Are academic advisors actually advising?

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By Nada Ibrahim

Students at the UW raised concerns to Imprint about the service they received from their academic advisors. 

The students wished to remain anonymous, as they said they feared their faculty would reach out to them and cause complications. 

“I went to my academic advisor last term for advice on courses to take over the summer and I was pretty disappointed with the fact that they did not notify me about the deadlines because of which I had to pay late fees. They were also late in getting back to me and I had to keep following up” said a second-year undergraduate student at the UW who wished to remain anonymous. “This was particularly annoying as I am an international student and already pay so much,” they added. 

A reddit user, u/throw10763, expressed their disappointment in the advice they received from their academic advisor by posing a question to the redditors of r/uwaterloo, asking them, “Does anyone have an undergraduate advisor that actually advises?” 

Imprint reached out to the user but received no response. 

Academic advisors are university employees who are dedicated to helping undergraduate students reach their academic goals. They help students select their courses and go over academic requirements. 

Academic advisors also help with modifications of plans and creating a unique program suiting your needs. 

“She basically wasn’t really helpful, and I had to do my own research and rely on help from seniors,” said another second-year undergraduate student at the UW who also wished to remain anonymous. 

“I was told I won’t be on co-op, so I was okay with that but then they enrolled me in PD1 and I was surprised as to what was happening,” they said.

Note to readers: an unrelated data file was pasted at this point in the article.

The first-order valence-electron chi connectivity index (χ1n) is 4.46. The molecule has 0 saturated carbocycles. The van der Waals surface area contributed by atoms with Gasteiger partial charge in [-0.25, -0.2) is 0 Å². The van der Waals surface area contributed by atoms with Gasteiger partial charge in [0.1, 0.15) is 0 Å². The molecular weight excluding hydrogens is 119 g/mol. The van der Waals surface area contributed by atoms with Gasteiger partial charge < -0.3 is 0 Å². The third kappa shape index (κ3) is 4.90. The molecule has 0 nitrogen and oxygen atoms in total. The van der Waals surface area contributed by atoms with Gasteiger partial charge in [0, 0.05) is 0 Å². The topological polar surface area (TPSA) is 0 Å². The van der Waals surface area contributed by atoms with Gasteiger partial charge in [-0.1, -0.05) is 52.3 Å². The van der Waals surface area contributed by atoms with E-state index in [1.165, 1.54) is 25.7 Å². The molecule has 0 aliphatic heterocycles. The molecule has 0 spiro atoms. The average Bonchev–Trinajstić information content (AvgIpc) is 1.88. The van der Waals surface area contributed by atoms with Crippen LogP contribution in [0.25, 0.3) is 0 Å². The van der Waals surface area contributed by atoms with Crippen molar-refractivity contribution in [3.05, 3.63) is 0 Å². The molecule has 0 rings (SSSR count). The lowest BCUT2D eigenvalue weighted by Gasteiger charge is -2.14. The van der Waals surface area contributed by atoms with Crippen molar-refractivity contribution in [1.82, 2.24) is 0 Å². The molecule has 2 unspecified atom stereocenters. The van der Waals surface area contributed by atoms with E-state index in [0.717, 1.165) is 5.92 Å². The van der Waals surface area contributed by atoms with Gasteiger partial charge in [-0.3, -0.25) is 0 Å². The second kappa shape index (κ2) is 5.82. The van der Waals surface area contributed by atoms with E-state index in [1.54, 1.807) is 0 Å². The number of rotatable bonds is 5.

The student feared that their reputation in the faculty may be hampered and therefore wished to remain anonymous. 

“They were really bad at replying to emails, and I had to rely on seniors and my own research. I have stopped going to her now and do all the research and course selection on my own.” the second student said. 

David DeVidi, Associate Vice-President, Academic at UW recognized that academic advising is an area where there is always room for improvement as it is always changing and evolving. 

UW initiated an Academic Advising Community of Practice (CoP), where all staff and faculty advisors regularly meet to share best practices and learn about how to improve the services they offer to students,” said DeVidi. 

Graphic by Lakshmi Vinoj

In addition to this, each faculty also provides additional training and support specifically for their own advisors. 

“UW strives to provide each and every student with academic advising that meets their needs and expectations and to offer every student the tools they need to be successful in their academic careers,” DeVidi added. 

UW said they regularly review academic advising during their quality assurance processes. They look at who provides academic advising, how they are doing it, and how the level of advising contributes to the student experience. DeVidi also said that they continue to welcome feedback from our students about how we can make their advising experience better. 

On the other hand, u/thetermguy, on a post on the university’s unofficial subreddit, acknowledged their help and credited them for their advice because of which he was able to excel at university. 

“They advised me of my options. They encouraged me. They acted as a proponent and advocated for me repeatedly, across years. And they started this the very first day I came back by reaching out and offering to help me”. They added that without their efforts they would be nowhere near their degree. Each faculty has their own set of advisors who also specialize in specific programs and help students make the right course selection to complete their degree requirements, answering any other questions related to academic policies and regulations.